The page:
Anacostia in Washington, District of Columbia — The American Northeast (Mid-Atlantic)
Transit and Trade
An East-of-the-River View
—Anacostia Heritage Trail —
In 1900 speedier electric streetcars replaced the horsecars here, shortening the commute time to downtown and encouraging more residential development. In 1935 the Anacostia line was among the first in DC to be replaced with buses, which were considered cheaper to maintain, more flexible, and more modern. (Streetcar service was completely eliminated in Washington in 1962.) Anita F. Allen remembered when the streetcar tracks were removed. "One of the greatest events of our lives came after the new concrete was down and before traffic was allowed
Union Temple Baptist Church, founded in Anacostia in 1967, moved to this block in 1990. Under activist pastor Rev. Willie Wilson, the church has fought for community improvements and sponsored the annual Unifest.
Erected 2013 by Cultural Tourism DC. (Marker Number 11.)
Marker series. This marker is included in the Anacostia Heritage Trail marker series.
Location. 38° 51.896′ N, 76° 59.376′ W. Marker is in Anacostia, District of Columbia, in Washington. Marker is at the intersection of Martin Luther King Jr. Avenue Southeast and W Street Southeast, on the right when traveling north on Martin Luther King Jr. Avenue Southeast. Touch for map. Marker is at or near this postal address: 2124 Martin Luther King Jr. Avenue Southeast, Washington DC 20020, United States of America.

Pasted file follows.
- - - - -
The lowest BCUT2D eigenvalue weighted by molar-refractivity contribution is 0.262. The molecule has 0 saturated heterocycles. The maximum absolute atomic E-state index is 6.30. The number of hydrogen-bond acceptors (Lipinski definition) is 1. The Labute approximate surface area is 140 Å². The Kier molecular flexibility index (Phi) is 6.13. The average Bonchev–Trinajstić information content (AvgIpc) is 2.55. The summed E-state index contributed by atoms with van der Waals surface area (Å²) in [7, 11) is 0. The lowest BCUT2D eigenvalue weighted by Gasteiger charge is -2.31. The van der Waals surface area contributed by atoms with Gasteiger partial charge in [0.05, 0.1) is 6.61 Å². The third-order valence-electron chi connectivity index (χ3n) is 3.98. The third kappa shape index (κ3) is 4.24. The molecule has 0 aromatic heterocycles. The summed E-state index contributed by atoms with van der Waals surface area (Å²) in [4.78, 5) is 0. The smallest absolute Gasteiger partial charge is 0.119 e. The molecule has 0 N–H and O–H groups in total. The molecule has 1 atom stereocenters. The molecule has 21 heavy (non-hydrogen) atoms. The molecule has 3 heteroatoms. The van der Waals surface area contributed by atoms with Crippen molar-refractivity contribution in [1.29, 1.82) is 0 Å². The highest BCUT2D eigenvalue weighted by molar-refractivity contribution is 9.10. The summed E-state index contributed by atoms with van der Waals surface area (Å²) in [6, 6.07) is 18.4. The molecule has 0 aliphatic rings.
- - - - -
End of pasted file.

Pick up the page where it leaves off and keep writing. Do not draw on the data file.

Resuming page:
Other nearby markers. At least 8 other markers are within walking distance of this marker. The Big Chair (within shouting distance of this marker); The World’s Largest Chair (within shouting distance of this marker); a different marker also named The Big Chair (within shouting distance of this marker); A Neighborhood Oasis Mother Churches and Their Daughters (about 600 feet away); Crossing Lines (about 600 feet away); Rose's Row (approx. 0.2 miles away); Booth's Escape (approx. 0.2 miles away). Touch for a list and map of all markers in Anacostia.
Categories. • Churches & Religion • Industry & Commerce • Railroads & Streetcars • Roads & Vehicles •
Credits. This page was last revised on March 21, 2019. This page originally submitted on January 15, 2018, by Devry Becker Jones of Washington, District of Columbia. This page has been viewed 103 times since then and 7 times this year. Last updated on March 7, 2019, by Devry Becker Jones of Washington, District of Columbia. Photos: 1, 2, 3. submitted on January 15, 2018, by Devry Becker Jones of Washington, District of Columbia. • Bill Pfingsten was the editor who published this page.